The relationship between an Azure Subscription and Azure AD is not always obvious, but each subscription is tied to to an AAD tenant, this allows for authorization of users in that tenant to undertake operations on that subscription. Sometimes it is necessary to change the tenant a subscription sits under, usually this is either to change the scope of users that can be granted roles in that subscription, delegate permissions for that subscription, or for services like Azure AD Domain Services, which require the subscription to sit under the AAD tenant that contians the AAD DS instance.
Back in November I published an article on Azure Active Directory Domain Services (AAD DS), detailing some of the limitations of the service and what it is and isn’t intended for. If you’ve not read that I recommend going back and reading through that first so this article makes sense. Since this article was published there have been some big updates to the service that mean some of these limitations have gone away, so I thought it was time to detail some of these changes and what they mean for Azures Domain Controller as a Service offering.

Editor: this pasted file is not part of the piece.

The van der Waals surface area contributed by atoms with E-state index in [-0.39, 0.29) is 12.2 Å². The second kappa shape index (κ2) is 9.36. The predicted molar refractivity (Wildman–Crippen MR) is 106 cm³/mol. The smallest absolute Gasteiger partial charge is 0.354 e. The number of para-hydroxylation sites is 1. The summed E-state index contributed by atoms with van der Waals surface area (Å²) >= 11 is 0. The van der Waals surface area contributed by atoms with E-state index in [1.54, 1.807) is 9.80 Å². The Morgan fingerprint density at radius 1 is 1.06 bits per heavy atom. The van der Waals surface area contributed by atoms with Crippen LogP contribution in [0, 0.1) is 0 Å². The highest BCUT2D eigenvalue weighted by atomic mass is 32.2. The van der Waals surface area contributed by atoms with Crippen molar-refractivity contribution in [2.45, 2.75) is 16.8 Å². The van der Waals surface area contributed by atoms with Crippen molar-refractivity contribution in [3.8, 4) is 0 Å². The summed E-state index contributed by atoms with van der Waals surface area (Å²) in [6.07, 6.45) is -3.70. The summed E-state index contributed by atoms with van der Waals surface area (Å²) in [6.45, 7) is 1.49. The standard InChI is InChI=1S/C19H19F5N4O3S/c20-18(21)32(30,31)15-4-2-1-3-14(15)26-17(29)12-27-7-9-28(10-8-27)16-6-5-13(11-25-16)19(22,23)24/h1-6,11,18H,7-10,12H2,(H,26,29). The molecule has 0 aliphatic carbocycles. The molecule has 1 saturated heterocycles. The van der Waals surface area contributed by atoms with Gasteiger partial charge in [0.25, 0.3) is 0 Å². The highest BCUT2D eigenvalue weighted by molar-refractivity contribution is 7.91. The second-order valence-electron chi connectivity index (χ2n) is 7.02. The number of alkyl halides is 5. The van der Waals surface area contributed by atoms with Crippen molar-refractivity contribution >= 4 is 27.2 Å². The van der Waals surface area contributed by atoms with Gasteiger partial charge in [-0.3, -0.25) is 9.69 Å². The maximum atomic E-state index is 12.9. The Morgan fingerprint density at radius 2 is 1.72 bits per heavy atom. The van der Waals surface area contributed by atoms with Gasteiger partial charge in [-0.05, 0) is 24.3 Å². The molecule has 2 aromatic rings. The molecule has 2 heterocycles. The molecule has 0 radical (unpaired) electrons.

The AAD DS team has released new features that mean some of the limitations in this article are no longer present. Be sure to read my update on this service to get the latest information. Azure AD has always been a little bit confusing to new users of Azure, the name implies it’s a cloud version of AD, but it quickly becomes clear to most that it very much is not.
Earlier last week I had a need to delete an Azure AD tenant, and this turned out to be a much more difficult task than I had originally anticipated so I thought I would document the steps I went through in case others encounter the same problems. 1. Disable AD Sync If your syncing your on-prem AD up to Azure AD you need to disable this from inside the Azure Portal so that it disconnects your users from the sync, otherwise you cannot delete your synced users.